Ortiz, a 26-year-old from Guadalajara, Mexico, is in search of his fourth Web.com Tour victory. In 2014, the former University of North Texas standout earned a three-win promotion on his way to being voted Web.com Tour Player of the Year.

McCoy, a 23-year-old from Dunedin, Fla., is looking to become the first player to earn medalist honors at Q-School and then win the opening event of the season.

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Randall's Rant: Can we please have some rivalries?

By Randall MellJanuary 16, 2018, 12:00 am

Memo to the golf gods:

If you haven’t finalized the fates of today’s stars for the new year, could we get you to deliver what the game has lacked for so long?

Can we get a real, honest-to-goodness rivalry?

It’s been more than two decades since the sport has been witness to one.

With world No. 1 Dustin Johnson and former world No. 1 Rory McIlroy at the Abu Dhabi HSBC Championship this week, an early-season showdown would percolate hope that this year might be all about rivalries.

It seems as if the stars are finally aligned to make up for our long drought of rivalries, of the recurring clashes you have so sparingly granted through the game’s history.

We’re blessed in a new era of plenty, with so many young stars blossoming, and with Tiger Woods offering hope he may be poised for a comeback. With Johnson, McIlroy, Jordan Spieth, Jason Day, Justin Thomas, Jon Rahm, Hideki Matsuyama, Brooks Koepka and Rickie Fowler among today’s dynamic cast, the possibility these titans will time their runs together on the back nine of Sundays in majors excites.

We haven’t seen a real rivalry since Greg Norman and Nick Faldo sparred in the late '80s and early '90s.

Woods vs. Phil Mickelson didn’t really count. While Lefty will be remembered for carving out a Hall of Fame career in the Tiger era, with 33 victories, 16 of them with Tiger in the field, five of them major championships, we get that Tiger had no rival, not in the most historic sense.


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Phil never reached No. 1, was never named PGA Tour Player of the Year, never won a money title and never dueled with Woods on Sunday on the back nine of a major with the title on the line.  Still, it doesn’t diminish his standing as the best player not named Tiger Woods over the last 20 years. It’s a feat so noteworthy it makes him one of the game’s all-time greats.

We’ve been waiting for an honest-to-goodness rivalry since Faldo and Norman took turns ruling at world No. 1 and dueling in big events, including the back nine of multiple majors. 

In the '70s, we had Nicklaus-Watson. In the '60s, it was Nicklaus-Palmer. In the '40s and '50s, it was Hogan, Snead and Nelson in a triumvirate mix, and in the '20s and '30s we had Hagen and Sarazen.

While dominance is the magic ingredient that can break a sport out of its niche, a dynamic rivalry is the next best elixir.

Dustin Johnson looks capable of dominating today’s game, but there’s so much proven major championship talent on his heels. It’s hard to imagine him consistently fending off all these challengers, but it’s the fending that would captivate us.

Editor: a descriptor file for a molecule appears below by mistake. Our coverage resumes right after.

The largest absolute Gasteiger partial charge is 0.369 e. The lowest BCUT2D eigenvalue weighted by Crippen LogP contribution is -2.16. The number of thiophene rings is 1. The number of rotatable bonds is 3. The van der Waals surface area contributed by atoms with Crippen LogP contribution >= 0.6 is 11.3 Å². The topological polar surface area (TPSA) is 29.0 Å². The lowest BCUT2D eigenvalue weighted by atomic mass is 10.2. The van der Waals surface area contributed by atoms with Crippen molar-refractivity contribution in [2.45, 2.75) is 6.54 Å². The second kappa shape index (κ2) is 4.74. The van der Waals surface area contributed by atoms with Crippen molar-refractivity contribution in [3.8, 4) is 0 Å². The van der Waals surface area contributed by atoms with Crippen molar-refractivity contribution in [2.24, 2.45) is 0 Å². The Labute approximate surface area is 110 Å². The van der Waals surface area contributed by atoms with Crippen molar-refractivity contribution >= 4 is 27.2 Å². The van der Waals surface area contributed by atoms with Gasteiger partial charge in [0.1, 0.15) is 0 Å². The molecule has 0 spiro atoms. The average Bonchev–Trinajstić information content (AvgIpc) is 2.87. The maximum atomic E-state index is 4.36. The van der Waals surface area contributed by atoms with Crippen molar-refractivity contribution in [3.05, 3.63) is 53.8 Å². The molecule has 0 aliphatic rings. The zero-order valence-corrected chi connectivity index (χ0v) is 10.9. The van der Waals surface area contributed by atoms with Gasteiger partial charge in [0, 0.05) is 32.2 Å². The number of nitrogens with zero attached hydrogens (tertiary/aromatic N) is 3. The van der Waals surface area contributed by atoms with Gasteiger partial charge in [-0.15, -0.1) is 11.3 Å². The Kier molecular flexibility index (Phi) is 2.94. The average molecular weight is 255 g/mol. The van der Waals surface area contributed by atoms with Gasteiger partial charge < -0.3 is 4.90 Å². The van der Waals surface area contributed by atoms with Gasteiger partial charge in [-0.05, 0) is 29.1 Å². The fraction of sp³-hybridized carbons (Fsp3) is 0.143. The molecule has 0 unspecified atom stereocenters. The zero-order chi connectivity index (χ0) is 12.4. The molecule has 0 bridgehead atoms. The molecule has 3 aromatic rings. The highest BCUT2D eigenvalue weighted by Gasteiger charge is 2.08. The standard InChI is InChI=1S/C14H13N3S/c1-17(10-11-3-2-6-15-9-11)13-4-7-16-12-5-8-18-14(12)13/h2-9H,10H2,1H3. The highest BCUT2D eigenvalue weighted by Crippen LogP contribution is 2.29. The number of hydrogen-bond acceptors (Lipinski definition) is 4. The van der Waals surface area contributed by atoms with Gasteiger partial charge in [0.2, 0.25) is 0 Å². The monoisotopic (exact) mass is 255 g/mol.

Johnson vs. McIlroy would be a fireworks show. So would Johnson vs. Thomas, or Thomas vs. Day or McIlroy vs. Rahm or Fowler vs. Koepka ... or any of those combinations.

Spieth is a wild card that intrigues.

While he’s not a short hitter, he isn’t the power player these other guys are, but his iron game, short game, putter and moxie combine to make him the most compelling challenger of all. His resolve, resilience and resourcefulness in the final round of his British Open victory at Royal Birkdale make him the most interesting amalgam of skill since Lee Trevino.

Woods vs. any of them? Well, if we get that, we promise never to ask for anything more.

So, if that cosmic calendar up there isn’t filled, how about it? How about a year of rivalries to remember?

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McIlroy: 2018 may be my busiest season ever

By Will GrayJanuary 15, 2018, 6:28 pm

With his return to competition just days away, Rory McIlroy believes that the 2018 season may be the most action packed of his pro career.

The 28-year-old has not teed it up since the Alfred Dunhill Links Championship in early October, a hiatus he will end at this week's Abu Dhabi HSBC Championship. It will be the start of a busy spring for the Ulsterman, who will also play next week in Dubai before a run of six PGA Tour events leading up to the Masters.

Speaking to the U.K.'s Telegraph, McIlroy confirmed that he will also make a return trip to the British Masters in October and plans to remain busy over the next 12 months.

"I might play more times this year than any before. I played 28 times in 2008 and I'm on track to beat that," McIlroy said. "I could get to 30 (events), depending on where I'm placed in the Race to Dubai. But I'll see."

McIlroy's ambitious plan comes in the wake of a frustrating 2017 campaign, when he injured his ribs in his first start and twice missed chunks of time in an effort to recover. He failed to win a worldwide event and finished the year ranked outside the top 10, both of which had not happened since 2008.

But having had more than three months to get his body and swing in shape, McIlroy is optimistic heading into the first of what he hopes will be eight starts in the 12 weeks before he drives down Magnolia Lane.

"I've worked hard on my short game and I'm probably feeling better with the putter than I ever have," McIlroy said. "I've had a lot of time to concentrate on everything and it all feels very good and a long way down the road."

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What's in the Bag: Sony Open winner Kizzire

By Golf Channel DigitalJanuary 15, 2018, 6:05 pm

Patton Kizzire earned his second PGA Tour victory by winning a six-hole playoff at the Sony Open in Hawaii. Take a look inside his bag.

Driver: Titleist 917D3 (10.5 degrees), with Fujikura Atmos Black 6 X shaft

Fairway Wood: Titleist 917F2 (16.5 degrees), with Aldila Tour Blue 95 TX shaft

Hybrid: Titleist 913H (19 degrees), with UST Mamiya AXIV Core 100 Hybrid shaft

Irons: Titleist 718 T-MB (4), 718 CB (5-6), 718 MB (7-9), with True Temper Dynamic Gold X100 shafts

Wedges: Titleist SM7 prototype (47, 52, 56, 60 degrees), with True Temper Dynamic Gold X100 shafts

Putter: Scotty Cameron GoLo Tour prototype

Ball: Titleist Pro V1x